Most investors feel they are financially prepared for their inevitable deaths, but few are, according to the Spectrem Group.

Financial advisors should be aware of the probability that their clients’ finances are not in deathbed order, the research organization said in its latest report, “Down to the Last Detail,” released Monday. The study polled 1,791 people with at least $100,000 in assets (not counting their primary residence) who were the decision makers or who shared decision-making with another person in their households. Many of them had dealt with the financial details involved in the death of a loved one.

An overwhelming majority (86%) said they are financially prepared for the end of their lives.

However, only 47% have appointed a medical power of attorney; an almost equal percentage (48%) have created a living will, and only 46% have arranged for a financial power of attorney.

Although a majority of people (67%) have identified beneficiaries for all of their financial accounts and created a will (61%), both percentages are far below the 86% who think they are prepared.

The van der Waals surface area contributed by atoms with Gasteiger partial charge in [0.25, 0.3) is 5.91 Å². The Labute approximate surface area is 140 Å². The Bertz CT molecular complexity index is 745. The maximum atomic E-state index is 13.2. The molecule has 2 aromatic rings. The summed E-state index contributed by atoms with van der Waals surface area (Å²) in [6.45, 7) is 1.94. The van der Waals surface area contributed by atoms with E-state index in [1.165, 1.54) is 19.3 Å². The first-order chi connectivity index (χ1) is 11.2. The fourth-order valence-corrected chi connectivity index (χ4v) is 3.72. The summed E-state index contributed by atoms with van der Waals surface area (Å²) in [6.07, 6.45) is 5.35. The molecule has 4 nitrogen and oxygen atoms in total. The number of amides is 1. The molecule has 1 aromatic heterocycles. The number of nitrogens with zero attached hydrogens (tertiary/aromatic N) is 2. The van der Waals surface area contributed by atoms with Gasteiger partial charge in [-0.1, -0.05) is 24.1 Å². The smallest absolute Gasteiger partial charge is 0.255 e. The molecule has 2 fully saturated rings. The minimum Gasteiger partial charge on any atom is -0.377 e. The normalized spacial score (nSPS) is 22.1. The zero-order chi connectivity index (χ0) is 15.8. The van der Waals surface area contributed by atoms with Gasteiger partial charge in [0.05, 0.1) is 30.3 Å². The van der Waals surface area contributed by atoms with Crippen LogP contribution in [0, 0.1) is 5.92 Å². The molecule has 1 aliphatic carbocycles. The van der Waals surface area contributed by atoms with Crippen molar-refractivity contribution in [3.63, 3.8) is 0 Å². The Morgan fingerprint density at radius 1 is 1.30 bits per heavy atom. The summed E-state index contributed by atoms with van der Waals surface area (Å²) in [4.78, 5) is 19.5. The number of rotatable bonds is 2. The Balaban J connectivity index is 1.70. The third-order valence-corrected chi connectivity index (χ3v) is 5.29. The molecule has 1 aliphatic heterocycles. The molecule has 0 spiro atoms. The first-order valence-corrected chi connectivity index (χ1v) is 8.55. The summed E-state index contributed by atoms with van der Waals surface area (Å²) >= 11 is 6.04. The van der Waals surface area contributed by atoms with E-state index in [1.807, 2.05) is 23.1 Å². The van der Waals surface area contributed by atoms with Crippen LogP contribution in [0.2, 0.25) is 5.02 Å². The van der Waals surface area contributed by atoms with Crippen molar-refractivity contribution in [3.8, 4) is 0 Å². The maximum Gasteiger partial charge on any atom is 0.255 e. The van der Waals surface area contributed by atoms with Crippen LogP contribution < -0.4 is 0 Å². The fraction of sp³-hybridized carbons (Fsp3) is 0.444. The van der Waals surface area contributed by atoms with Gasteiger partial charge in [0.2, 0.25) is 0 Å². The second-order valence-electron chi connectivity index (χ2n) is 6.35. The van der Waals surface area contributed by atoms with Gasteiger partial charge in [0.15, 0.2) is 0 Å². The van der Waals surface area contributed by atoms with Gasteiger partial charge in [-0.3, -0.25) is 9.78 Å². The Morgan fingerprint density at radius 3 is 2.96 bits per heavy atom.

“Advisors need to assist and encourage their clients to have these difficult conversations and put into place the tools that will ensure their financial legacy is executed the way they desire,” said Randy Wostratzky, director of business development at the Spectrem Group, in an e-mail.

“Lacking adequate planning for the end of life can put assets at risk or threaten wealth transfer intentions,” the report said. “A client’s failure to create a comprehensive estate plan can potentially cause advisors to lose assets under management when that client passes away.”

Investors rely on many people other than their financial advisors for assistance in planning their financial lives. Spouses are the most valued source of input regarding the creation of a trust and planning for long-term health care, the report said.

Women are more likely to value the input of a primary financial advisor than men. Women also are more likely to value input from their spouse and other family members than men, who want to rely on themselves, according to “Down to the Last Detail.”

“Advisors need to be aware of the potential for lack of end-of-life planning among clients and prospects,” the report said. “The financial industry needs to do a better job educating and ensuring their clients have the proper tools in place for end-of-life matters.”

“It is also critical for advisors to understand how investors feel about these end-of-life decisions and what impacts their readiness to tackle such sensitive subjects,” the report concluded. “This report reveals to advisors an opportunity to provide end-of-life education, intervention and planning in order to further solidify their relationships with their clients as well as potentially increasing assets under management.”